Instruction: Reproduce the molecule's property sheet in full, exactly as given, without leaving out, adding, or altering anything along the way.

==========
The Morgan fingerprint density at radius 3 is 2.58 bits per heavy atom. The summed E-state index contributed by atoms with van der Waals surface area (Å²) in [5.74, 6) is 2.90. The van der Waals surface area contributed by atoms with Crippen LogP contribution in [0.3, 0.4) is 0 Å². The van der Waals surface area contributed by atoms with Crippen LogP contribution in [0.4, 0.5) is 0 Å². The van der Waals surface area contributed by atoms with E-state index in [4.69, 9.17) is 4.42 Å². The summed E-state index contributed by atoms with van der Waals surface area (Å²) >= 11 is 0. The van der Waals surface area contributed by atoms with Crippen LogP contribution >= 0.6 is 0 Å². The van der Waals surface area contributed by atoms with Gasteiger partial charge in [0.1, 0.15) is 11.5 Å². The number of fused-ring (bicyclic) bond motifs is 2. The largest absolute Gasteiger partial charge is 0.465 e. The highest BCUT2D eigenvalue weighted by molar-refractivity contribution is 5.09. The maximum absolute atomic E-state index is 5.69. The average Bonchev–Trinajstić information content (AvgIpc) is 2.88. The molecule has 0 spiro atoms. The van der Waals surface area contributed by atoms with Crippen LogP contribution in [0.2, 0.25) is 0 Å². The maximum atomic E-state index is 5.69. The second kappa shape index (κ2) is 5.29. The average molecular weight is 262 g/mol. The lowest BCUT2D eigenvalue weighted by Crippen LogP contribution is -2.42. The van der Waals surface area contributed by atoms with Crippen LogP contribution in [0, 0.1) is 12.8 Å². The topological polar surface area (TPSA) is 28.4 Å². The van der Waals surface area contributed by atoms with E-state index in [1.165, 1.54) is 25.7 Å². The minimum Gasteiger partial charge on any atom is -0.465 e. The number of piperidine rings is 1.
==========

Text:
The Morgan fingerprint density at radius 3 is 2.58 bits per heavy atom. The summed E-state index contributed by atoms with van der Waals surface area (Å²) in [5.74, 6) is 2.90. The van der Waals surface area contributed by atoms with Crippen LogP contribution in [0.3, 0.4) is 0 Å². The van der Waals surface area contributed by atoms with Crippen LogP contribution in [0.4, 0.5) is 0 Å². The van der Waals surface area contributed by atoms with E-state index in [4.69, 9.17) is 4.42 Å². The summed E-state index contributed by atoms with van der Waals surface area (Å²) >= 11 is 0. The van der Waals surface area contributed by atoms with Crippen LogP contribution >= 0.6 is 0 Å². The van der Waals surface area contributed by atoms with Gasteiger partial charge in [0.1, 0.15) is 11.5 Å². The number of fused-ring (bicyclic) bond motifs is 2. The largest absolute Gasteiger partial charge is 0.465 e. The highest BCUT2D eigenvalue weighted by molar-refractivity contribution is 5.09. The maximum absolute atomic E-state index is 5.69. The average Bonchev–Trinajstić information content (AvgIpc) is 2.88. The molecule has 0 spiro atoms. The van der Waals surface area contributed by atoms with Crippen LogP contribution in [0.2, 0.25) is 0 Å². The maximum atomic E-state index is 5.69. The second kappa shape index (κ2) is 5.29. The average molecular weight is 262 g/mol. The lowest BCUT2D eigenvalue weighted by Crippen LogP contribution is -2.42. The van der Waals surface area contributed by atoms with Crippen LogP contribution in [0, 0.1) is 12.8 Å². The topological polar surface area (TPSA) is 28.4 Å². The van der Waals surface area contributed by atoms with E-state index in [1.165, 1.54) is 25.7 Å². The minimum Gasteiger partial charge on any atom is -0.465 e. The number of piperidine rings is 1.